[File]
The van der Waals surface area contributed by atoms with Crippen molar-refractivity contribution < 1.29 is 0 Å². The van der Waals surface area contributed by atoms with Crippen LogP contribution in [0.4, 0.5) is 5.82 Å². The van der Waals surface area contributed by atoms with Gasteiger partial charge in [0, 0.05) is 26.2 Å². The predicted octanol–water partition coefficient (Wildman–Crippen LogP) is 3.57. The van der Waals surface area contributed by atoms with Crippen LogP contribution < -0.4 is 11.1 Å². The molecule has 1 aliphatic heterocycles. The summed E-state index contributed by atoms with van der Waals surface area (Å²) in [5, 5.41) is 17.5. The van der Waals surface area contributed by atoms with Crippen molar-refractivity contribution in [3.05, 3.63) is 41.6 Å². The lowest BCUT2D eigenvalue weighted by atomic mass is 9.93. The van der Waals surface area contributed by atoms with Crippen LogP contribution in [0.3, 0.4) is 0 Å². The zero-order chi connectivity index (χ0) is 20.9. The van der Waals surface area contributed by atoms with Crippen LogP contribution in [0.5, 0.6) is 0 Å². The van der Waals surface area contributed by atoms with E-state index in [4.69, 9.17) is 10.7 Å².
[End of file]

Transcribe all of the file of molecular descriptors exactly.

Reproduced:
The van der Waals surface area contributed by atoms with Crippen molar-refractivity contribution < 1.29 is 0 Å². The van der Waals surface area contributed by atoms with Crippen LogP contribution in [0.4, 0.5) is 5.82 Å². The van der Waals surface area contributed by atoms with Gasteiger partial charge in [0, 0.05) is 26.2 Å². The predicted octanol–water partition coefficient (Wildman–Crippen LogP) is 3.57. The van der Waals surface area contributed by atoms with Crippen LogP contribution < -0.4 is 11.1 Å². The molecule has 1 aliphatic heterocycles. The summed E-state index contributed by atoms with van der Waals surface area (Å²) in [5, 5.41) is 17.5. The van der Waals surface area contributed by atoms with Crippen molar-refractivity contribution in [3.05, 3.63) is 41.6 Å². The lowest BCUT2D eigenvalue weighted by atomic mass is 9.93. The van der Waals surface area contributed by atoms with Crippen LogP contribution in [0.3, 0.4) is 0 Å². The zero-order chi connectivity index (χ0) is 20.9. The van der Waals surface area contributed by atoms with Crippen LogP contribution in [0.5, 0.6) is 0 Å². The van der Waals surface area contributed by atoms with E-state index in [4.69, 9.17) is 10.7 Å².